The new Scottish Land Commission is likely to play a key role in how the broad policy area of land reform develops, and is currently expected to be fully operational on 1 April 2017 (Scottish Parliament 2015).

Alasdair Reid

Sources:

Herald (2016) Panama Companies Own More Than 60,000 Acres of Scottish Land. Available at:  http://www.heraldscotland.com/news/14417116.Panama_companies_own_more_than_60_000_acres_of_Scottish_land/ [Accessed 4 May 2016]

Hindle, R., Thomson, S., Skerratt, S., McMorran, R. & Onea, P. (2014) Economic Contribution of Estates in Scotland: An Economic Assessment for Scottish Land & Estates, Scottish Land & Estates, Rural Solutions, SRUC Research. Available at – http://www.scottishlandandestates.co.uk/images/stories/EconomicContributionofEstatesinScotland.pdf [Accessed 27 April 2016]

Holyrood Magazine (2016) SNP Pledges New Register of Controlling Interests in Land Ownership. Available at: https://www.holyrood.com/articles/news/snp-pledges-new-register-controlling-interests-land-ownership [Accessed 4 May 2016]

Hunter, J., Peacock, P., Wightman, A. & Foxley, M. (2014) 432:50 – Towards a comprehensive land reform agenda for Scotland, A briefing paper for the House of Commons Scottish Affairs Committee, UK Parliament. Available at – http://www.parliament.uk/documents/commons-committees/scottish-affairs/432-Land-Reform-Paper.pdf [Accessed 27 April 2016]

Scottish Government (2014) The Land of Scotland and the Common Good, Report of the Land Reform Review Group, Land Reform Review Group. Available at – http://www.gov.scot/Resource/0045/00451087.pdf [Accessed 27 April 2016]

Scottish Government (2015a) Impact Evaluation of the Community Right to Buy. Available at – http://www.gov.scot/Publications/2015/10/8581/0 [Accessed 27 April 2016]

Scottish Government (2015b) Agricultural Holdings Legislation Review. Available at: http://www.gov.scot/Publications/2015/01/5605/0 [Accessed 4 May 2016]

Scottish Government (2015c) Target set to register all of Scotland’s land, Newsroom. Available at – http://news.scotland.gov.uk/News/Target-set-to-register-all-of-Scotland-s-land-cc8.aspx [Accessed 27 April 2016]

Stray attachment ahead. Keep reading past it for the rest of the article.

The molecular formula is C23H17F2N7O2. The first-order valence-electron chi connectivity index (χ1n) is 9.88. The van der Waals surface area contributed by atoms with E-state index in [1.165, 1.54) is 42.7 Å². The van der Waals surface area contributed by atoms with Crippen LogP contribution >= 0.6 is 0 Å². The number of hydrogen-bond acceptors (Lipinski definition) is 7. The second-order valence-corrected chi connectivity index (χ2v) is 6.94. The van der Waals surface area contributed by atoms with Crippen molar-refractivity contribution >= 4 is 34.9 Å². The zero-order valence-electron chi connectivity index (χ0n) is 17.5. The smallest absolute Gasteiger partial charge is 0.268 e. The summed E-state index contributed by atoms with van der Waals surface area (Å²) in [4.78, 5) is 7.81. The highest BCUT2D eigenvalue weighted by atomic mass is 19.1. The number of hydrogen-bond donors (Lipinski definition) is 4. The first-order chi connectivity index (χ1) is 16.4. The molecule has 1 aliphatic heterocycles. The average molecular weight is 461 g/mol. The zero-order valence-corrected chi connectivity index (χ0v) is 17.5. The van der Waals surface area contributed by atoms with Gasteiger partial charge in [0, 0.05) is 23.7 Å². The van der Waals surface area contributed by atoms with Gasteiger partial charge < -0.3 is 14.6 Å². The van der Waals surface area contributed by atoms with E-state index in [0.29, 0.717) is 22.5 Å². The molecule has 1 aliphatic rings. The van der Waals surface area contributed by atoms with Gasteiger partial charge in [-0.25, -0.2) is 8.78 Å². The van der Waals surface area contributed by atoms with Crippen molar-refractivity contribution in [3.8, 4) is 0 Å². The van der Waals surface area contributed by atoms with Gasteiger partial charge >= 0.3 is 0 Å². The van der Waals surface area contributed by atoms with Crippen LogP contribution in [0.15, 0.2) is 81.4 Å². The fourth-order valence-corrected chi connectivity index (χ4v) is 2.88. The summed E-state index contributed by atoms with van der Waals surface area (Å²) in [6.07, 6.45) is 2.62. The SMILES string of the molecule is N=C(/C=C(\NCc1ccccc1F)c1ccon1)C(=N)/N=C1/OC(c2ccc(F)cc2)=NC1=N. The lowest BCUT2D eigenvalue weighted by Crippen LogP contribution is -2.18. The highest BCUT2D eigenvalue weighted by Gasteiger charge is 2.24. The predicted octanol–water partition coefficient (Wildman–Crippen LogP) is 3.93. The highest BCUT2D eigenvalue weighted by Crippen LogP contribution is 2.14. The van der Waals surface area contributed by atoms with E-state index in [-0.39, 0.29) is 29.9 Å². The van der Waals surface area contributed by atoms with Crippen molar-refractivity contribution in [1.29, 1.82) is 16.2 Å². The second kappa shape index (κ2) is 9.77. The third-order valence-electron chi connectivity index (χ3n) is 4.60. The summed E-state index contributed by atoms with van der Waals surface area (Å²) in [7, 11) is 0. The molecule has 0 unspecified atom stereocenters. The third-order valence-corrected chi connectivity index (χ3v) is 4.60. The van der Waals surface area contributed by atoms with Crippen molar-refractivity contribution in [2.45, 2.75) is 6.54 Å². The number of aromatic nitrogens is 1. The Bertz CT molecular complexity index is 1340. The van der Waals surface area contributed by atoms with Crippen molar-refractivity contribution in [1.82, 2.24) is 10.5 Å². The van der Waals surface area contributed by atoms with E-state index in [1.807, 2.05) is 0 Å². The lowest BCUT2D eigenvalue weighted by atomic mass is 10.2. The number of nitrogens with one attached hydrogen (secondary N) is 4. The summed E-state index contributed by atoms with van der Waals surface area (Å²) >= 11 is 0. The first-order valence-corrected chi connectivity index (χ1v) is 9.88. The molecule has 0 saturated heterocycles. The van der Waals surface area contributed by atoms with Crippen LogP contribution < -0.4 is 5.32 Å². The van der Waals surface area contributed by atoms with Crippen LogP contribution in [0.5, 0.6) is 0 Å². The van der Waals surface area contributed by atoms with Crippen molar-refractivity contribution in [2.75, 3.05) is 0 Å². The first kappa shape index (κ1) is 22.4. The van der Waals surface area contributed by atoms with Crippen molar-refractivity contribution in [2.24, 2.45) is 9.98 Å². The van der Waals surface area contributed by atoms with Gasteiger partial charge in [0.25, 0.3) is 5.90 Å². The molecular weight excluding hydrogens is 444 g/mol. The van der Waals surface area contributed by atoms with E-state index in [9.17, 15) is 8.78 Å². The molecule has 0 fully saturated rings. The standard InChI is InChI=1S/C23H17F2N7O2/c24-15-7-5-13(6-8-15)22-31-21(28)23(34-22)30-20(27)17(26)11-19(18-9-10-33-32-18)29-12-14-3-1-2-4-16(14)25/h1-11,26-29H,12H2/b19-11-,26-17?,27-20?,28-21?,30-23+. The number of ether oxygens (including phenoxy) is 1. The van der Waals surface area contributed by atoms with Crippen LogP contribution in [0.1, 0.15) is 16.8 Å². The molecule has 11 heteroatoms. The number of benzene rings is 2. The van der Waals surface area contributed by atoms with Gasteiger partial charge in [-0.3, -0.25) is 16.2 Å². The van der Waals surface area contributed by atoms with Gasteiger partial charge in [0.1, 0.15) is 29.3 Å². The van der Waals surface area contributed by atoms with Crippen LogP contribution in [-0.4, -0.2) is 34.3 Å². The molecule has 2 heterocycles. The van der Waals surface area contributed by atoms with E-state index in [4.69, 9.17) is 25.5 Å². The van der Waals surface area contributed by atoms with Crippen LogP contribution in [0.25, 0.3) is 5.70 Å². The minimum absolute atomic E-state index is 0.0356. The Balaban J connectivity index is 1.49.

Scottish Government (2015d) One Million Acres by 2020 – Strategy report and recommendations from the 1 Million Acre Short Life Working Group. Available at – http://www.gov.scot/Publications/2015/12/5735 [Accessed 27 April 2016]

Scottish Government (2016) Part 2 of the Land Reform (Scotland) Act 2003, Community Right to Buy Guidance for Applications made on or after 15 April 2016. Available at – http://www.gov.scot/Resource/0049/00497288.pdf [Accessed 27 April 2016]

Scottish Office (1999) Recommendations for Action, Land Reform Policy Group. Available at – http://www.gov.scot/Resource/0045/00454964.pdf [Accessed 27 April 2016]

Scottish Parliament (2015) Land Reform (Scotland) Bill, Explanatory Notes (and other accompanying documents). Available at – http://www.scottish.parliament.uk/S4_Bills/Land%20Reform%20(Scotland)%20Bill/b76s4-introd-en.pdf [Accessed 27 April 2016]

Scottish Parliament Rural Affairs, Climate Change and Environment Committee (2015) Stage 1 Report on the Land Reform (Scotland) Bill. Available at http://www.scottish.parliament.uk/parliamentarybusiness/CurrentCommittees/94538.aspx [Accessed 4 May 2016]

UK Parliament (2014) Written evidence submitted by Scottish Land and Estates. Available at – http://data.parliament.uk/writtenevidence/committeeevidence.svc/evidencedocument/scottish-affairs-committee/land-reform-in-scotland/written/4226.html [Accessed 27 April 2016]